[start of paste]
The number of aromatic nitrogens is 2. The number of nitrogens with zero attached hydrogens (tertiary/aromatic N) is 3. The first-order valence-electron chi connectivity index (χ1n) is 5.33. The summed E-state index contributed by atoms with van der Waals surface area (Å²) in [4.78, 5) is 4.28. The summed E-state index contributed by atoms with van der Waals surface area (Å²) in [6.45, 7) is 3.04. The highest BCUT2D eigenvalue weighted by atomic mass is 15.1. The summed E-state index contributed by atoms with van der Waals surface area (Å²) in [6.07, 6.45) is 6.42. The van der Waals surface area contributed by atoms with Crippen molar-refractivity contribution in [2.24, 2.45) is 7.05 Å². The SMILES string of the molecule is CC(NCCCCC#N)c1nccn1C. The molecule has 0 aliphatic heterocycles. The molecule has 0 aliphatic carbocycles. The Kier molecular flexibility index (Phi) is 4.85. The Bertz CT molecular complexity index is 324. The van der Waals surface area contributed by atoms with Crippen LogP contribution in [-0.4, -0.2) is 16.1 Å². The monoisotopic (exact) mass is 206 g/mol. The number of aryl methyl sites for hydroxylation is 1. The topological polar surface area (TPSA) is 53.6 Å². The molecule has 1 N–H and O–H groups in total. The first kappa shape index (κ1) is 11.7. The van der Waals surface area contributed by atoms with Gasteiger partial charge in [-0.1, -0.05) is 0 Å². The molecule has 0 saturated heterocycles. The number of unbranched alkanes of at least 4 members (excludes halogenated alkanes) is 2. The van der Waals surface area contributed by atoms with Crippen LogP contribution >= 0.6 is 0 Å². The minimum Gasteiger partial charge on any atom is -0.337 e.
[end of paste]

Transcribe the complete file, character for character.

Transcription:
The number of aromatic nitrogens is 2. The number of nitrogens with zero attached hydrogens (tertiary/aromatic N) is 3. The first-order valence-electron chi connectivity index (χ1n) is 5.33. The summed E-state index contributed by atoms with van der Waals surface area (Å²) in [4.78, 5) is 4.28. The summed E-state index contributed by atoms with van der Waals surface area (Å²) in [6.45, 7) is 3.04. The highest BCUT2D eigenvalue weighted by atomic mass is 15.1. The summed E-state index contributed by atoms with van der Waals surface area (Å²) in [6.07, 6.45) is 6.42. The van der Waals surface area contributed by atoms with Crippen molar-refractivity contribution in [2.24, 2.45) is 7.05 Å². The SMILES string of the molecule is CC(NCCCCC#N)c1nccn1C. The molecule has 0 aliphatic heterocycles. The molecule has 0 aliphatic carbocycles. The Kier molecular flexibility index (Phi) is 4.85. The Bertz CT molecular complexity index is 324. The van der Waals surface area contributed by atoms with Crippen LogP contribution in [-0.4, -0.2) is 16.1 Å². The monoisotopic (exact) mass is 206 g/mol. The number of aryl methyl sites for hydroxylation is 1. The topological polar surface area (TPSA) is 53.6 Å². The molecule has 1 N–H and O–H groups in total. The first kappa shape index (κ1) is 11.7. The van der Waals surface area contributed by atoms with Gasteiger partial charge in [-0.1, -0.05) is 0 Å². The molecule has 0 saturated heterocycles. The number of unbranched alkanes of at least 4 members (excludes halogenated alkanes) is 2. The van der Waals surface area contributed by atoms with Crippen LogP contribution >= 0.6 is 0 Å². The minimum Gasteiger partial charge on any atom is -0.337 e.